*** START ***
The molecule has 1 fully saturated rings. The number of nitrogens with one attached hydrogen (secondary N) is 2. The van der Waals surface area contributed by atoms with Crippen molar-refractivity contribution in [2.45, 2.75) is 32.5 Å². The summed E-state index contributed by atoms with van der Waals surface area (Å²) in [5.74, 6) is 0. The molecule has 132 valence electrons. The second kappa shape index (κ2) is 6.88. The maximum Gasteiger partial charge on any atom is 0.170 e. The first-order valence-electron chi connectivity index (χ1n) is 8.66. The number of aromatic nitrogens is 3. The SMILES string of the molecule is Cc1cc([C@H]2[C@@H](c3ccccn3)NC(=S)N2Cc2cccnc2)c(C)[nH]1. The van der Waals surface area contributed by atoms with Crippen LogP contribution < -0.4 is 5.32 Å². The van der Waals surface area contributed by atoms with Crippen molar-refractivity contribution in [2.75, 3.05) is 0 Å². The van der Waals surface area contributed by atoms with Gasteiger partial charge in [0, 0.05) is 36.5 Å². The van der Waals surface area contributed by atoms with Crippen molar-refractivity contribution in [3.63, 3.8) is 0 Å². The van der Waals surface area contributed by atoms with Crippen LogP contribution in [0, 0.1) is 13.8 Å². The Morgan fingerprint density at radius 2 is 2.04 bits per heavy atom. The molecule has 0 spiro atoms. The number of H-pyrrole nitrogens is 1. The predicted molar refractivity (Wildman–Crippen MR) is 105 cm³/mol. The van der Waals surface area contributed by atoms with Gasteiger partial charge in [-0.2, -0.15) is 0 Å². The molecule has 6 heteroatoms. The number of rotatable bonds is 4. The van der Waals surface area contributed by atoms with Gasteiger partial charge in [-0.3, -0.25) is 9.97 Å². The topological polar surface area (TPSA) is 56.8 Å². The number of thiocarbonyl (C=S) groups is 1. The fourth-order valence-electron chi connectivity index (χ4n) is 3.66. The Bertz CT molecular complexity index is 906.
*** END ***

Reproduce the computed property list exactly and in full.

The molecule has 1 fully saturated rings. The number of nitrogens with one attached hydrogen (secondary N) is 2. The van der Waals surface area contributed by atoms with Crippen molar-refractivity contribution in [2.45, 2.75) is 32.5 Å². The summed E-state index contributed by atoms with van der Waals surface area (Å²) in [5.74, 6) is 0. The molecule has 132 valence electrons. The second kappa shape index (κ2) is 6.88. The maximum Gasteiger partial charge on any atom is 0.170 e. The first-order valence-electron chi connectivity index (χ1n) is 8.66. The number of aromatic nitrogens is 3. The SMILES string of the molecule is Cc1cc([C@H]2[C@@H](c3ccccn3)NC(=S)N2Cc2cccnc2)c(C)[nH]1. The van der Waals surface area contributed by atoms with Crippen LogP contribution < -0.4 is 5.32 Å². The van der Waals surface area contributed by atoms with Crippen molar-refractivity contribution in [2.75, 3.05) is 0 Å². The van der Waals surface area contributed by atoms with Gasteiger partial charge in [0, 0.05) is 36.5 Å². The van der Waals surface area contributed by atoms with Crippen molar-refractivity contribution in [3.63, 3.8) is 0 Å². The van der Waals surface area contributed by atoms with Crippen LogP contribution in [0, 0.1) is 13.8 Å². The Morgan fingerprint density at radius 2 is 2.04 bits per heavy atom. The molecule has 0 spiro atoms. The number of H-pyrrole nitrogens is 1. The predicted molar refractivity (Wildman–Crippen MR) is 105 cm³/mol. The van der Waals surface area contributed by atoms with Gasteiger partial charge in [-0.2, -0.15) is 0 Å². The molecule has 6 heteroatoms. The number of rotatable bonds is 4. The van der Waals surface area contributed by atoms with Gasteiger partial charge in [-0.3, -0.25) is 9.97 Å². The topological polar surface area (TPSA) is 56.8 Å². The number of thiocarbonyl (C=S) groups is 1. The fourth-order valence-electron chi connectivity index (χ4n) is 3.66. The Bertz CT molecular complexity index is 906.